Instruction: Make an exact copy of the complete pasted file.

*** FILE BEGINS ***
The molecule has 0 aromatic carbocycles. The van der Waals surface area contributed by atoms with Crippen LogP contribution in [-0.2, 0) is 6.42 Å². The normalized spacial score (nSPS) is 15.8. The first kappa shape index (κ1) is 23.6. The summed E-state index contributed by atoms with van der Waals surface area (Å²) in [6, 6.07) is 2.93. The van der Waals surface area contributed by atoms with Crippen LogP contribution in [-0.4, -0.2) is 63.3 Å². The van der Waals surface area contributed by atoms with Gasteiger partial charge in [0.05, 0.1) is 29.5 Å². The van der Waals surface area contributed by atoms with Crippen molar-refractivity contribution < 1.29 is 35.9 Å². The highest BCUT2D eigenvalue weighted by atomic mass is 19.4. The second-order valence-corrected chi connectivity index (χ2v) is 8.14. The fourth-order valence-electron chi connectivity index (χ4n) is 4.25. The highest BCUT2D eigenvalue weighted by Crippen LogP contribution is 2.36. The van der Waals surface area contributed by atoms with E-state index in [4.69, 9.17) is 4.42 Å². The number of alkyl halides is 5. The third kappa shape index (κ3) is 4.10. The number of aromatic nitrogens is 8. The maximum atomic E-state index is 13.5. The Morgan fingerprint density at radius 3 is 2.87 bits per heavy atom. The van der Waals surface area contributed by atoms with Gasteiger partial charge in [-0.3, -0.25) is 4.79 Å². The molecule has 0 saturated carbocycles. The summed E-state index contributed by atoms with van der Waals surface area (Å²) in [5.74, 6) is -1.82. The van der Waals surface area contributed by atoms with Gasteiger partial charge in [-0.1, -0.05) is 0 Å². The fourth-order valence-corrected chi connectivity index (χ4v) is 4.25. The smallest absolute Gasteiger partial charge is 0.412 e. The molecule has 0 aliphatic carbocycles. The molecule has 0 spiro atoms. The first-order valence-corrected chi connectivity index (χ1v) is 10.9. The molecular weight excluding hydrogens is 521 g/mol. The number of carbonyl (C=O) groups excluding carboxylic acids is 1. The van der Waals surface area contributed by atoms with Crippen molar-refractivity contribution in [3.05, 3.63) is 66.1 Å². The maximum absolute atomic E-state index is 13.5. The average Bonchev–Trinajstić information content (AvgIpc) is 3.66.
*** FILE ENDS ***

The molecule has 0 aromatic carbocycles. The van der Waals surface area contributed by atoms with Crippen LogP contribution in [-0.2, 0) is 6.42 Å². The normalized spacial score (nSPS) is 15.8. The first kappa shape index (κ1) is 23.6. The summed E-state index contributed by atoms with van der Waals surface area (Å²) in [6, 6.07) is 2.93. The van der Waals surface area contributed by atoms with Crippen LogP contribution in [-0.4, -0.2) is 63.3 Å². The van der Waals surface area contributed by atoms with Gasteiger partial charge in [0.05, 0.1) is 29.5 Å². The van der Waals surface area contributed by atoms with Crippen molar-refractivity contribution < 1.29 is 35.9 Å². The highest BCUT2D eigenvalue weighted by atomic mass is 19.4. The second-order valence-corrected chi connectivity index (χ2v) is 8.14. The fourth-order valence-electron chi connectivity index (χ4n) is 4.25. The highest BCUT2D eigenvalue weighted by Crippen LogP contribution is 2.36. The van der Waals surface area contributed by atoms with E-state index in [4.69, 9.17) is 4.42 Å². The number of alkyl halides is 5. The third kappa shape index (κ3) is 4.10. The number of aromatic nitrogens is 8. The maximum atomic E-state index is 13.5. The Morgan fingerprint density at radius 3 is 2.87 bits per heavy atom. The van der Waals surface area contributed by atoms with Gasteiger partial charge in [-0.3, -0.25) is 4.79 Å². The molecule has 0 saturated carbocycles. The summed E-state index contributed by atoms with van der Waals surface area (Å²) in [5.74, 6) is -1.82. The van der Waals surface area contributed by atoms with Gasteiger partial charge in [-0.1, -0.05) is 0 Å². The fourth-order valence-corrected chi connectivity index (χ4v) is 4.25. The smallest absolute Gasteiger partial charge is 0.412 e. The molecule has 0 aliphatic carbocycles. The molecule has 0 spiro atoms. The first-order valence-corrected chi connectivity index (χ1v) is 10.9. The molecular weight excluding hydrogens is 521 g/mol. The number of carbonyl (C=O) groups excluding carboxylic acids is 1. The van der Waals surface area contributed by atoms with Crippen molar-refractivity contribution in [3.05, 3.63) is 66.1 Å². The maximum absolute atomic E-state index is 13.5. The average Bonchev–Trinajstić information content (AvgIpc) is 3.66.